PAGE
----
Video

Video Falling Gas Prices Hurt Nascent Illinois Hydraulic Fracturing Industry

Falling oil prices are helping consumers purchase cheaper petroleum at the pump. But that’s made hydraulic fracturing or “fracking” less economically viable for the companies in the United States invested in the process. VOA’s Kane Farabaugh reports on one Midwestern town that was hoping to change its fortunes by cashing in on the next big U.S. oil boom.
Video

Video Fighting in Sudan's South Kordofan Fuels Mass Displacement

Heavy fighting in Sudan's South Kordofan state is causing hundreds of thousands to flee into uncertain conditions. Local aid organizations estimate as many as 400,000 civilians have been internally displaced since the conflict began more than three years ago, while another 250,000 have fled across the border to refugee camps in South Sudan. VOA's Adam Bailes reports.
Video

Video Lao Dam Project Runs Into Opposition

A Lao dam project on a section of the Mekong River is drawing opposition from local fishermen, international environmental groups and neighboring countries. VOA's Say Mony visited the region to investigate the concerns. Colin Lovett narrates.
Video

Video A Filmmaker Discovers Her Biracial Identity in "Little White Lie

Lacey Schwartz grew up in an upper middle-class Jewish family, in a town in upstate New York where almost everyone she knew was white. She assumed that she was, as well. Her recent documentary, Little White Lie, tells the story of how she uncovered the secret of her true racial background. VOA’s Carolyn Weaver has more on the film.
Video

Video Deep Under Antarctic Ice Sheet, Life!

With the end of summer in the Southern hemisphere, the Antarctic research season is over. Scientists from Northern Illinois University are back in their laboratory after a 3-month expedition on the Ross Ice Shelf, the world’s largest floating ice sheet. As VOA’s Rosanne Skirble reports, they hope to find clues to explain the dynamics of the rapidly melting ice and its impact on sea level rise.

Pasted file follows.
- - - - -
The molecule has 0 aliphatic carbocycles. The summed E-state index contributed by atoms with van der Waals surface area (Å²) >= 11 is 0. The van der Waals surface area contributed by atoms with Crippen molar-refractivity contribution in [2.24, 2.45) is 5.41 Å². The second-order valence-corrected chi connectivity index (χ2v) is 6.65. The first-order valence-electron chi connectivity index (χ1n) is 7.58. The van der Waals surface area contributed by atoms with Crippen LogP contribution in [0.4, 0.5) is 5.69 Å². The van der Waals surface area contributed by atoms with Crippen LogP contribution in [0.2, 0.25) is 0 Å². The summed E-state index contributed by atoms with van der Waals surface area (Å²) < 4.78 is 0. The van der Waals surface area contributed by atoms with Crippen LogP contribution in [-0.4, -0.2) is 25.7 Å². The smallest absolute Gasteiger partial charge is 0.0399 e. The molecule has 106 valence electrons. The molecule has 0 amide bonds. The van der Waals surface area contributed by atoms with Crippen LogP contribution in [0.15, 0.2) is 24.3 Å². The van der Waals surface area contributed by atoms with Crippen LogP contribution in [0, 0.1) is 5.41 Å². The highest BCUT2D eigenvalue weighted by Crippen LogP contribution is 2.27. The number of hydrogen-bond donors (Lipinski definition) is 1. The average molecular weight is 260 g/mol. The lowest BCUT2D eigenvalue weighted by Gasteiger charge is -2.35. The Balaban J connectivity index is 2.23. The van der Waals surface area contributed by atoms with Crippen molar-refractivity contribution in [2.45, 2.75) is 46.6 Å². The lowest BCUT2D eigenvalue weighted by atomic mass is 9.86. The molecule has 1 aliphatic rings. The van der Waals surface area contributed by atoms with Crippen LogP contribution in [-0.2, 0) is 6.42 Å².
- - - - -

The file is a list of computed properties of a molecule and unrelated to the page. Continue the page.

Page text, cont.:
Video

Video US-Cuba Normalization Talks Resume Friday

Negotiations aimed at normalizing diplomatic relations between the U.S. and Cuba resume Friday. On the table: lifting a half-century trade embargo and easing banking and travel restrictions. There's opposition in Congress, but some analysts say there may be sufficient political and economic incentives in both nations for a potential breakthrough this year. VOA's Mil Arcega reports.
Video

Video Pakistan's Deadline For SIM Registration Has Cellphone Users Scrambling

Pakistani cell phone users have until midnight Thursday to register their SIM cards, or their service will be cut off. While some privacy experts worry about government intrusion, many Pakistanis are just worried about keeping their phone lines open. VOA Deewa reporter Arshad Muhmand has more from Peshawar.
Video

Video Myanmar Warns Factory Workers to End Strikes

Outside Myanmar's main city Yangon, thousands of workers walked off their jobs earlier this month demanding a doubling of their wages, pay raises after a year and input from labor unions on industrial regulations. Since Friday, the standoff has grown more tense as police moved in to disrupt the sit-ins, resulting in clashes that injured people from both sides. VOA correspondent Steve Herman visited industrial zones which have become a focus of Myanmar's fledgling workers rights movement.
Video

Video Oscar Winners Do More Than Thank the Academy

The Academy Awards presentation is Hollywood’s night to reward the best movies from the previous year. It’s typically a lot of glitter, a lot of thank you’s, a lot of speeches. But many of this year’s speeches carried messages beyond the thank you's. VOA’s Carolyn Presutti takes a look.

All About America

Circumventing Censorship

An Internet Primer for Healthy Web Habits

As surveillance and censoring technologies advance, so, too, do new tools for your computer or mobile device that help protect your privacy and break through Internet censorship.
More